More employees are being relocated by companies today than has ever previously been the case in the whole of recorded history. Indeed, with many of the new companies that are formed today, new employees often start out their career with the full understanding that that it is very likely that they will be asked to move at some point in the future.
Given that today’s corporate environment is so very competitive, with many applicants in demand because of their highly technical skills, companies try to sweeten this deal by offering a number of benefits. Such firms now go well beyond the courtesies of paying for relocation expenses and the like, and have realized that people need to be able to strike a happy balance between work and home life. They are now even helping their transferring employees’ partners to find new work, locate quality education for their children, and providing other benefits intended to help to ease the transition and to make sure that the job satisfaction of their employees stays at a high level.
Although finding good schools for children is a crucial part of the moving process, the fact that many of these transfers can be rather last minute at times makes it hard to look at the emotional requirements of children in the event of moving. The moment that the transfer is accepted, the stress begins. In many instances, the employee who is being transferred will set up in the new hometown of his or her family for a set period, with the rest of the family to join them later. This is often because parents wish for their children to be able to finish the current school year instead of uprooting them in the middle of the year. This temporary breaking up of the family creates stress on both the partner who is left behind and on the children, especially if they are very young.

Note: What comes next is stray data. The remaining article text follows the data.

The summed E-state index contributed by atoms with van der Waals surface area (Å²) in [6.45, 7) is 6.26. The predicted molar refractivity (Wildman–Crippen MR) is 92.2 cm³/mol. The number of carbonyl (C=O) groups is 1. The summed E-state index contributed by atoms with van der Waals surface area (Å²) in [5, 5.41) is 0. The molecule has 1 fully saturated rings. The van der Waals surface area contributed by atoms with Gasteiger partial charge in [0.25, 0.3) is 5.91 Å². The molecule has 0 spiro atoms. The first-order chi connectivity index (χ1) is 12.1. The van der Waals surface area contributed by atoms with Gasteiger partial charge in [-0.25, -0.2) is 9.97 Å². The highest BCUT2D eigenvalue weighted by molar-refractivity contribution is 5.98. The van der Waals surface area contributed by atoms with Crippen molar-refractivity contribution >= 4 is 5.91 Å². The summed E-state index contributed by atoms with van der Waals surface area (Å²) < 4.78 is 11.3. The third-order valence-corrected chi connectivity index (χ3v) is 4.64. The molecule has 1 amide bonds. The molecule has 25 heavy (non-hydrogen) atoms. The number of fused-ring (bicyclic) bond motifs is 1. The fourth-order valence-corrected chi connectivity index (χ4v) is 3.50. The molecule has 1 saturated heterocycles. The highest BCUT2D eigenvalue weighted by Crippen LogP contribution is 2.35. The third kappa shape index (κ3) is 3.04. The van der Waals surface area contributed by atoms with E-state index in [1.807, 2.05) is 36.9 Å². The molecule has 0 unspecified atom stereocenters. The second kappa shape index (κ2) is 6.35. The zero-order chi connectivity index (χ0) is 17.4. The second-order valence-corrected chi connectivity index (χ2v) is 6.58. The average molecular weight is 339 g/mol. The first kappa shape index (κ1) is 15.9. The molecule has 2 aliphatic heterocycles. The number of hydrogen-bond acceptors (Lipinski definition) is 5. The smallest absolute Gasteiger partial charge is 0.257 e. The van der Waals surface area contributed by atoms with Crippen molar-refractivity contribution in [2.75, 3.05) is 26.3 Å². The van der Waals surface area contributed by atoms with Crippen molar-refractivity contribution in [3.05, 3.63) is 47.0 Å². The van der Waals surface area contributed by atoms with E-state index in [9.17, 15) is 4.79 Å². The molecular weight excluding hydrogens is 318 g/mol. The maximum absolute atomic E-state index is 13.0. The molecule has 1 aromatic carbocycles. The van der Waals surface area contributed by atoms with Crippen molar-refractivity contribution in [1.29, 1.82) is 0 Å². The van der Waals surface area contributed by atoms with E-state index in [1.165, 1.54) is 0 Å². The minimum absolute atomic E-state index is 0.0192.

A number of moving specialists have started to question whether the relocation should really wait until the summer after all. In recent years, the summer vacation has been shortened and many school districts have started pushing toward all-year education, with educators arguing for more frequent but shorter breaks rather than a lengthy break in the summer. This situation cuts down the window break time that is available for families to be able to move. Many families who move during the summer can also find that the other families who live in their new neighborhoods are off traveling, which cuts down the chances that the children will be able to meet new friends and increases their chances of growing bored and more worried about the relocation.
It is always a good idea to plunge children into new activities once they arrive in their new hometown, as this reduces the chance of them becoming lonely. Moving midyear has the effect of instantly introducing them to other children of their own age.